Register Awareness: a Practice in Integration
Oftentimes, young singers are taught about “chest” and “head” voice. You might be familiar with those terms – whether a choir director mentioned it in 2nd grade, or a musical theater director told you to “belt it out,” delaying the switch into “head voice.” When I was young, I was told I had a beautiful chest voice but my head voice had no power or volume. That, plus my strong musical ear and ability to harmonize, led me to sing as an alto in choir. I didn’t know at that time that, just as we can develop awareness and change our bodies through yoga practice, I had the power to grow in awareness of the different parts of my voice through mindful practice.
Registers, or the different “gears” of the voice, is a big topic. If you study diagrams of the intrinsic muscles of the larynx, you will get a sense of just how much is going on in there. My general approach is to allow the student, through correct alignment, supported breath, and release of tension, to become aware of the subtlety of action deeper in the throat and through the resonators, rather than relying on more extrinsic muscles “helping.” In other words, I help my students sing “from their core!”
So my intention in this article is not to explain all the subtleties or different muscle functions, but rather to share what integrating one’s registers might feel like and what the benefits are. There are actually four registers in every voice, not just two! Below are some ways to integrate your registers, preferably under the guidance of an experienced teacher.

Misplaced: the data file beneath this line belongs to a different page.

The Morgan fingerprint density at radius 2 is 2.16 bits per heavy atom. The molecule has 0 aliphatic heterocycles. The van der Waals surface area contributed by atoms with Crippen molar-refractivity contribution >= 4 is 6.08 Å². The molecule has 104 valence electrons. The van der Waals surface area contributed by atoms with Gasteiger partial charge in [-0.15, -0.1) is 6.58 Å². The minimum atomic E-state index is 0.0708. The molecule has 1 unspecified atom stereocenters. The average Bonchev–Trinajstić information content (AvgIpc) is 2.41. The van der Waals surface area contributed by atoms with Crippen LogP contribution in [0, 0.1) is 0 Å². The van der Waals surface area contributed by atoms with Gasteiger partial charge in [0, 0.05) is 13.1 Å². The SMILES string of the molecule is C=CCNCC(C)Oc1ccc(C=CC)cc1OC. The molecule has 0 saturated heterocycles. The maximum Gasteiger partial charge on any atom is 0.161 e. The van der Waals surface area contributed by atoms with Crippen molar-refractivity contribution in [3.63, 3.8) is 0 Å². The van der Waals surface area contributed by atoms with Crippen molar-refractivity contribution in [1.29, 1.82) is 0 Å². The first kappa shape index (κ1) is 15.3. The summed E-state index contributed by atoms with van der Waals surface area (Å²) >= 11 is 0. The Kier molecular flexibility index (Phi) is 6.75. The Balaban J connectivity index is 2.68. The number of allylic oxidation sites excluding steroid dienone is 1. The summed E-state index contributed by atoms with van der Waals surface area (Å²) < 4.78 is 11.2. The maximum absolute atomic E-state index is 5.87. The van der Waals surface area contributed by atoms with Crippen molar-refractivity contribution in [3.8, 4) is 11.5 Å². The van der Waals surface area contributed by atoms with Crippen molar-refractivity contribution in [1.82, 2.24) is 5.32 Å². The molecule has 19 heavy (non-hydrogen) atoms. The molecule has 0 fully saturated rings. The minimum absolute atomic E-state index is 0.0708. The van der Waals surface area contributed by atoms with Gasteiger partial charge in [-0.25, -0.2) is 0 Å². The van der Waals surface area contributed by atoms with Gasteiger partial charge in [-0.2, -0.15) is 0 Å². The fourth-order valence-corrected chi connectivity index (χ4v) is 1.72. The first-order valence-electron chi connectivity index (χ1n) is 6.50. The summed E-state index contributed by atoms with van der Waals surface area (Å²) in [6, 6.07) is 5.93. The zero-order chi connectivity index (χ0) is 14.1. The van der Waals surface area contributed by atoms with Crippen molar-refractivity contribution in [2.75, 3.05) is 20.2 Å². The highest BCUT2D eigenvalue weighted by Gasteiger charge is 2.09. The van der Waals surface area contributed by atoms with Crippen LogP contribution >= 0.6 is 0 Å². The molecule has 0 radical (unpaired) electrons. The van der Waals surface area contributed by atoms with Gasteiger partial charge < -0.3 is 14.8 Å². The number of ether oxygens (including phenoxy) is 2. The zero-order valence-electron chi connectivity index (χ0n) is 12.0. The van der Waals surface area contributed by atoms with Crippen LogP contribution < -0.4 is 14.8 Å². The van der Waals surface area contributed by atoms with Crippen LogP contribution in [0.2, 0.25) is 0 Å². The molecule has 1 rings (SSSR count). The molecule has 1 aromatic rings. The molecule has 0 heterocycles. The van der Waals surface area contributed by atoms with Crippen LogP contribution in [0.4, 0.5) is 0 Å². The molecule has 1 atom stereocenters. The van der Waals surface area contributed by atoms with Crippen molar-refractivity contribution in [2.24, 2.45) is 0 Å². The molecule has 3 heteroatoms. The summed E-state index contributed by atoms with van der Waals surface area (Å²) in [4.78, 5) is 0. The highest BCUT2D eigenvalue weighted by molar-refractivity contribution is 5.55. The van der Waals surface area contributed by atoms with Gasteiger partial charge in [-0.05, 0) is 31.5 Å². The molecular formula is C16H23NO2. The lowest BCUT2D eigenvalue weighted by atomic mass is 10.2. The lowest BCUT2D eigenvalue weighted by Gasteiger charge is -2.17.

The first step is to develop healthy breath support. This is another huge topic, perhaps a topic for another blog or newsletter post (or several!), but it bears mentioning that this must come before other exploration. Again, a skilled teacher can help you develop your breath support.
As you vocalize in a range that is comfortable for you, observe the connection between your breath and the resonance, and simply notice where you feel the resonance (that “buzzy” feeling.) Is it in your throat, your chest, your head? If it is in your head, where specifically? Your third eye area, or crown, or soft palette? All of the above? I find it fascinating to ask students these questions and receive a multitude of different answers. Everyone senses things in their body a little bit differently. No answer is incorrect as long as you are not feeling discomfort in the throat.
Next, slide up and down in your range, all the time with breath supporting you. Try starting higher and sliding down, then inhale and try it the other way. This can be done on any vowel, but I recommend an “ooo” vowel to start. Notice where you feel the resonance – is it changing based on what pitch you’re singing? Start to mindfully observe, without judgment, these sensations.